Aviation History in Canada's North
Standing in front of the giant map, I am struck by the reach of the Mackenzie Delta. Flying overhead a few days earlier in an Air North Hawker Siddeley 748, my face all but pressed against the frosted window, I’d studied the expanse of water and earth. The tributaries and lakes, the dead ends where the water is trying to push into new territory; they had all caught my attention as I tried to memorize the topography of a foreign land. On the ground in Inuvik in the Northwest Territories, though, it’s easy enough to forget this place is more water than terra firma – that this town was actually created in the 1950s to relocate the people of flood-prone Aklavik. Staring at the map tacked to the back wall of the Gwich’in Helicopters hangar, I am reminded.
I’m learning more than just the physical geography of the region, however. My new friend and guide, Chris Lennie, stands next to me pointing out the trapper’s cabins, the old Dew Line sites, and other aviation markers. Chris is a young rotary and fixed-wing pilot who’s spent much of the last ten years working summers in and around Inuvik airport, and getting his ratings in Victoria and Toronto. Like about forty per cent of the people in Inuvik, Chris is also Inuvialuit, and as he talks, he points to different spots on the map – Sachs Harbour, Whitefish Station, Herschel Island – telling me the history and importance of these places to the peoples of the Delta.
Gwich'in is a subsidiary of Great Slave Helicopters
It’s his day off but he’s happy to show me the Gwich'in Helicopers hangar and the company’s two helicopters . His boss, Chuck Grandy, is also there washing the company pickup between flights. It’s October, so the truck is covered with the evidence of mud season, that two-week mess between summer and winter. Gwich’in mostly runs charter operations for oil and gas companies, Chuck tells me as he wipes down a window. But I’m also told stories of flying people to their trap lines, botulism mercy flights from the coast, and slinging out marooned aircraft.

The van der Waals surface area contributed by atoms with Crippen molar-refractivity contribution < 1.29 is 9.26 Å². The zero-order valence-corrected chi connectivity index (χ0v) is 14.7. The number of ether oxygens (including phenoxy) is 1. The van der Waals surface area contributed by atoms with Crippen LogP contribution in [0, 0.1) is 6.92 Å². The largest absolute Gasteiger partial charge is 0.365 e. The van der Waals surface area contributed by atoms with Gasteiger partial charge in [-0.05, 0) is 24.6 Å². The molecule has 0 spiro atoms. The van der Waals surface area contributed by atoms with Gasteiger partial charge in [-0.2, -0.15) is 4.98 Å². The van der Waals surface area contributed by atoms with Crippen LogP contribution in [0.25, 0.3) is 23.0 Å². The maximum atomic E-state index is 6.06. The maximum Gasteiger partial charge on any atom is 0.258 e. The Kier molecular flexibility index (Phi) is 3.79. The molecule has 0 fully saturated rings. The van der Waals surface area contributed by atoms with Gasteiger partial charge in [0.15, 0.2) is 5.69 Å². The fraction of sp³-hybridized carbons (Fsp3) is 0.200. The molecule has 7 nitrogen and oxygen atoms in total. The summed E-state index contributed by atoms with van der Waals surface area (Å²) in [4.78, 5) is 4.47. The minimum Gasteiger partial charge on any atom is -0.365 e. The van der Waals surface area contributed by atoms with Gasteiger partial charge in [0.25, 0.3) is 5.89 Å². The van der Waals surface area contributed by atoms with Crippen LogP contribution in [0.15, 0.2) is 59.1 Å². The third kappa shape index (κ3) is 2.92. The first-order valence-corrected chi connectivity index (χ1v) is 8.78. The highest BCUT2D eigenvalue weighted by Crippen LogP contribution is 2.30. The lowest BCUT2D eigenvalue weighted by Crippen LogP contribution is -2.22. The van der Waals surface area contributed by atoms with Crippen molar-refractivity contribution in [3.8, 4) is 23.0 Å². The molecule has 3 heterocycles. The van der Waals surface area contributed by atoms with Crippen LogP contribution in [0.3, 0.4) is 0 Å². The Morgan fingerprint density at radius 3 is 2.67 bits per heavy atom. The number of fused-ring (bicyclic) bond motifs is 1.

Chasing down aviation history in the north involves as much legwork as deskwork, I’ve discovered. My conversation with Chris and Chuck, for example, took place at the end of my first weekend in Inuvik, a weekend that began with my curling on a team of pilots from Gwich’in and Aklak Air, to getting a look at the aviation photos in The Mad Trapper Pub at midnight, to learning how to drive a skidoo and fire a 12-gauge.
It was also halfway through my three-month term as writer-in-residence at Berton House, author Pierre Berton’s childhood home in Dawson, Yukon. The program is advertised as a writer’s retreat but, as one person remarked, a more apt description in my case would be Berton’s Writer-at-Large Program. While I certainly spent my fair share of time in northern archives and libraries, and came away with some real “nuggets” of aviation history, a lot of the stories came out at the hangar, the coffee shop, and the bar. For this project I’ve had to partially shelve my bookish ways and channel my inner explorer – who I picture to be a cross between Lois Lane and Indiana Jones – except in long johns and a bright blue parka.
Danielle is the President of the CAHS as well as a writer, researcher and historian who currently lives in Edmonton, Alberta. She is the author of For the Love of Flying: The Story of Laurentian Air Services (Robin Brass Studio, 2009) and numerous articles. Her history of aviation in Canada's north will be published by Frontenac House in 2013.